Schmidt did note that if he was a betting man, he’d wager on the middle of those options, that the 2020-21 campaign begins in January and features 18-20 league contests and the Atlantic 10 Tournament (more on that in Part 2 of this series).

In the moment, however, as the coronavirus continues to wreak havoc around the country, that’s not exactly where his focus lies. His duty, he said, now is to find that medium between returning his players to normal while navigating the current conditions from within their version of the “Bona Bubble.”

“It’s really telling … some kids have been affected by it,” he said. “They know people that got it. Other kids, and when you’re 18-22 (years old), if you’ve never experienced it, if you haven’t seen it, you don’t think it’s real, so it’s our job to educate them … and it’s been an education for me as well, and the coaching staff.

“I think we’ve done a really good job of making sure everything’s in place; it’s just making sure (of) the safety and welfare of our players. Forget about basketball, basketball’s secondary. I think we’ve done a really good job of making sure the environment is good for them to be effective and safe.”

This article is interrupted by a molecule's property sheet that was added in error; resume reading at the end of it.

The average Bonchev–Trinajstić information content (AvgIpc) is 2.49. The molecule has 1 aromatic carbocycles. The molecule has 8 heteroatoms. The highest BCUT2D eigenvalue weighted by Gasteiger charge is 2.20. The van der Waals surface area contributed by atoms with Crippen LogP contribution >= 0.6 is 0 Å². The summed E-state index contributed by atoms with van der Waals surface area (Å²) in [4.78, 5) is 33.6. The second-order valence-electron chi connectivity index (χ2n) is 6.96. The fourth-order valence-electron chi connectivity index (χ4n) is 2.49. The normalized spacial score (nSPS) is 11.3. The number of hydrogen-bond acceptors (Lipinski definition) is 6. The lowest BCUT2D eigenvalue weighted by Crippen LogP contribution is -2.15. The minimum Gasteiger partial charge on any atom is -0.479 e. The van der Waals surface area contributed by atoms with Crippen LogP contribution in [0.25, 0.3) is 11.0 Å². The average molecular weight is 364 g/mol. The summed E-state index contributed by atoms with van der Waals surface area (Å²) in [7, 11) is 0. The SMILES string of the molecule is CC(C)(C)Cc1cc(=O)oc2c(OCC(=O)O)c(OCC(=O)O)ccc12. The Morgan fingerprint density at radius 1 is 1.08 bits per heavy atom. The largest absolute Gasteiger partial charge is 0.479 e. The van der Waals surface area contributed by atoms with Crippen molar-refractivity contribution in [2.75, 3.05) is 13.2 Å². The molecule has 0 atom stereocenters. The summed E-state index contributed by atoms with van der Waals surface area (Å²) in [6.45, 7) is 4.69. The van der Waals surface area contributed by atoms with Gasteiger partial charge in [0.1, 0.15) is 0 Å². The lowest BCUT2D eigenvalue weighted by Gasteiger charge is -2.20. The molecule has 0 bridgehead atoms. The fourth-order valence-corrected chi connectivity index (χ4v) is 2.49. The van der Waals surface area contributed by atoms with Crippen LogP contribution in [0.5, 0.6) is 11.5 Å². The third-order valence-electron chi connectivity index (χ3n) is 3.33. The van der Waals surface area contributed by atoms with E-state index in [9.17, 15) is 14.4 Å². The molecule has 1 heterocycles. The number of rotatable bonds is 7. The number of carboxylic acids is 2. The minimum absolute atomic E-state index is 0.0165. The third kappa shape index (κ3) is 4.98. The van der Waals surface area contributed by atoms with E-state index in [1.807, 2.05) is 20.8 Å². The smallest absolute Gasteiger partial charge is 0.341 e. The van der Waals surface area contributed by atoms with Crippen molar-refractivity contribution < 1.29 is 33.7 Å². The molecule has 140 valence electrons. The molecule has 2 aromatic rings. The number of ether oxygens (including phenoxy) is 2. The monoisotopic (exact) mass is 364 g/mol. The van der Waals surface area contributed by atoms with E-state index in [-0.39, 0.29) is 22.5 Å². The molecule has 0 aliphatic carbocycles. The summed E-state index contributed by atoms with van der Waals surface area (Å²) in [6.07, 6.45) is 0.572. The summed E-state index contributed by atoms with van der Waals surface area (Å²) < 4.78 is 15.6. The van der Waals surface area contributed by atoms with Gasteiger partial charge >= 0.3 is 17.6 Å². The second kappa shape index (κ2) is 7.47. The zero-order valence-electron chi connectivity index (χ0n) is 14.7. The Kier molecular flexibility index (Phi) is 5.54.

BONA’S PLAYERS were tested both before and after returning to campus and had to quarantine for two days upon their arrival.

But then it was back to basketball.

On Tuesday, the Bonnies’ Twitter account posted pictures of some of those workouts — of Osun Osunniyi and Kyle Lofton, of transfer guard Eddie Creal and a masked assistant coach Tray Woodall working with Jaren English. Scrolling past them almost gave you pause. They were the first photos of their kind since Bona put up a short pre-game video prior to its canceled Atlantic 10 Tournament game on March 12.

For Bona, which hopes to be practicing as normal come October, it’s going to be slow going as it transitions “back to what they enjoy.” But that’s true of every basketball team in the country.

One of the benefits, Schmidt said, is that it has a core of established juniors and a mostly veteran, if still young-ish, roster to work with as it goes forth into uncharted territory. The good thing is those juniors — Lofton, Osunniyi, English and Dominick Welch — came in ready to go.

“You can tell those guys are committed. They came back and, for the most part, they were in decent shape. They’re good leaders, they understand what it takes.,” he said, before acknowledging of the circumstances, “We can’t make any excuses; it is what it is. Everybody’s going through it. We’ve just got to make the best of a not great situation.

“We’re lucky to have those types of guys that are really committed, that understand how difficult it is to be successful at this level and (that you) can’t stop working. You’ve got to take advantage of what you have. These guys have done a really good job at home, staying in shape. The core that we have … I’m lucky to have guys that are really committed.”

(J.P. Butler, Bradford Publishing Company group sports editor, can be reached at jbutler@oleantimesherald.com)